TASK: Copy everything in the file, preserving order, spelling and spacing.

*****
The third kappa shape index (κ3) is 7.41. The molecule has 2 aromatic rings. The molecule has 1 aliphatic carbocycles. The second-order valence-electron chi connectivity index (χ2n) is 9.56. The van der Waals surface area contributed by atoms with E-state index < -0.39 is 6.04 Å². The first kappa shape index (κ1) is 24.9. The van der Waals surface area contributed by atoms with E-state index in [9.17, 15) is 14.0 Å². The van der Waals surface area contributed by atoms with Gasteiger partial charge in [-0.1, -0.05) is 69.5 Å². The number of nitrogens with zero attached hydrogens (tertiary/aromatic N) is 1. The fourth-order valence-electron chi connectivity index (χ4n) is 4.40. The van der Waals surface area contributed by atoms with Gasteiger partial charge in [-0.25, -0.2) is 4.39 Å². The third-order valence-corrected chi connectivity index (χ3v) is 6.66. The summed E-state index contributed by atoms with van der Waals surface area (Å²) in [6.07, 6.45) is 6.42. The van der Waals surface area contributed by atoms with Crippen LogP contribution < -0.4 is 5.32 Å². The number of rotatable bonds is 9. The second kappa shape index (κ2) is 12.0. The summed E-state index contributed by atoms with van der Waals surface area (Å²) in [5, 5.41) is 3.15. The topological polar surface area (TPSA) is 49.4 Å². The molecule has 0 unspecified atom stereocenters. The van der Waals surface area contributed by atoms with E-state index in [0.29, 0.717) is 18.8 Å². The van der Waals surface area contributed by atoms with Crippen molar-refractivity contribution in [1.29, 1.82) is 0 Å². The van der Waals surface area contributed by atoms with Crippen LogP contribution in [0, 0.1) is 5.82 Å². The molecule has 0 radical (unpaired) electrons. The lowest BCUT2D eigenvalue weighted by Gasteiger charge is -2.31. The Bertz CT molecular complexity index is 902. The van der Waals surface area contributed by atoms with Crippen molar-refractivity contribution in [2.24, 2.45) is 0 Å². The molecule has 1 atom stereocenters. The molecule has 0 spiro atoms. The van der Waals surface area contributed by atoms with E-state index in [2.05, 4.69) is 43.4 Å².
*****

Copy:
The third kappa shape index (κ3) is 7.41. The molecule has 2 aromatic rings. The molecule has 1 aliphatic carbocycles. The second-order valence-electron chi connectivity index (χ2n) is 9.56. The van der Waals surface area contributed by atoms with E-state index < -0.39 is 6.04 Å². The first kappa shape index (κ1) is 24.9. The van der Waals surface area contributed by atoms with E-state index in [9.17, 15) is 14.0 Å². The van der Waals surface area contributed by atoms with Gasteiger partial charge in [-0.1, -0.05) is 69.5 Å². The number of nitrogens with zero attached hydrogens (tertiary/aromatic N) is 1. The fourth-order valence-electron chi connectivity index (χ4n) is 4.40. The van der Waals surface area contributed by atoms with Gasteiger partial charge in [-0.25, -0.2) is 4.39 Å². The third-order valence-corrected chi connectivity index (χ3v) is 6.66. The summed E-state index contributed by atoms with van der Waals surface area (Å²) in [6.07, 6.45) is 6.42. The van der Waals surface area contributed by atoms with Crippen LogP contribution < -0.4 is 5.32 Å². The number of rotatable bonds is 9. The second kappa shape index (κ2) is 12.0. The summed E-state index contributed by atoms with van der Waals surface area (Å²) in [5, 5.41) is 3.15. The topological polar surface area (TPSA) is 49.4 Å². The molecule has 0 unspecified atom stereocenters. The van der Waals surface area contributed by atoms with E-state index in [0.29, 0.717) is 18.8 Å². The van der Waals surface area contributed by atoms with Crippen molar-refractivity contribution in [1.29, 1.82) is 0 Å². The van der Waals surface area contributed by atoms with Crippen LogP contribution in [0, 0.1) is 5.82 Å². The molecule has 0 radical (unpaired) electrons. The lowest BCUT2D eigenvalue weighted by Gasteiger charge is -2.31. The Bertz CT molecular complexity index is 902. The van der Waals surface area contributed by atoms with Crippen molar-refractivity contribution in [2.24, 2.45) is 0 Å². The molecule has 1 atom stereocenters. The molecule has 0 spiro atoms. The van der Waals surface area contributed by atoms with E-state index in [2.05, 4.69) is 43.4 Å².